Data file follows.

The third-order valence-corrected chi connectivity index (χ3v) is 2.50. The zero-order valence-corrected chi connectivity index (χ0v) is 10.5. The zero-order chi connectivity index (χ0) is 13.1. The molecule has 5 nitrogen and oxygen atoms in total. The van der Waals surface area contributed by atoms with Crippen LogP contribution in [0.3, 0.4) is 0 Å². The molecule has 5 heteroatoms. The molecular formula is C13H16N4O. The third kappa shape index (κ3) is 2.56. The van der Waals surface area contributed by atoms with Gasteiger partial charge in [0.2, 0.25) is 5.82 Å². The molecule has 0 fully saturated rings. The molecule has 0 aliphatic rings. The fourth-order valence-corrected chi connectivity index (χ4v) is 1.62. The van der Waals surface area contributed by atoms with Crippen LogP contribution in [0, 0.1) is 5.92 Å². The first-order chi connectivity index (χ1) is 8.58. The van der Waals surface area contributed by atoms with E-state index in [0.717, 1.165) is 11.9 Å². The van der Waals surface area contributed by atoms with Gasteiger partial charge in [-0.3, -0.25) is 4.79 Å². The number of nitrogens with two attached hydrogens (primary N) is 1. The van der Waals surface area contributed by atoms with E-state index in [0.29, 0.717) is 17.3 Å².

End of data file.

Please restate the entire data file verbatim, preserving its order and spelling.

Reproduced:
The third-order valence-corrected chi connectivity index (χ3v) is 2.50. The zero-order valence-corrected chi connectivity index (χ0v) is 10.5. The zero-order chi connectivity index (χ0) is 13.1. The molecule has 5 nitrogen and oxygen atoms in total. The van der Waals surface area contributed by atoms with Crippen LogP contribution in [0.3, 0.4) is 0 Å². The molecule has 5 heteroatoms. The molecular formula is C13H16N4O. The third kappa shape index (κ3) is 2.56. The van der Waals surface area contributed by atoms with Gasteiger partial charge in [0.2, 0.25) is 5.82 Å². The molecule has 0 fully saturated rings. The molecule has 0 aliphatic rings. The fourth-order valence-corrected chi connectivity index (χ4v) is 1.62. The van der Waals surface area contributed by atoms with Crippen LogP contribution in [0, 0.1) is 5.92 Å². The first-order chi connectivity index (χ1) is 8.58. The van der Waals surface area contributed by atoms with E-state index in [0.717, 1.165) is 11.9 Å². The van der Waals surface area contributed by atoms with Gasteiger partial charge in [-0.3, -0.25) is 4.79 Å². The number of nitrogens with two attached hydrogens (primary N) is 1. The van der Waals surface area contributed by atoms with E-state index in [0.29, 0.717) is 17.3 Å².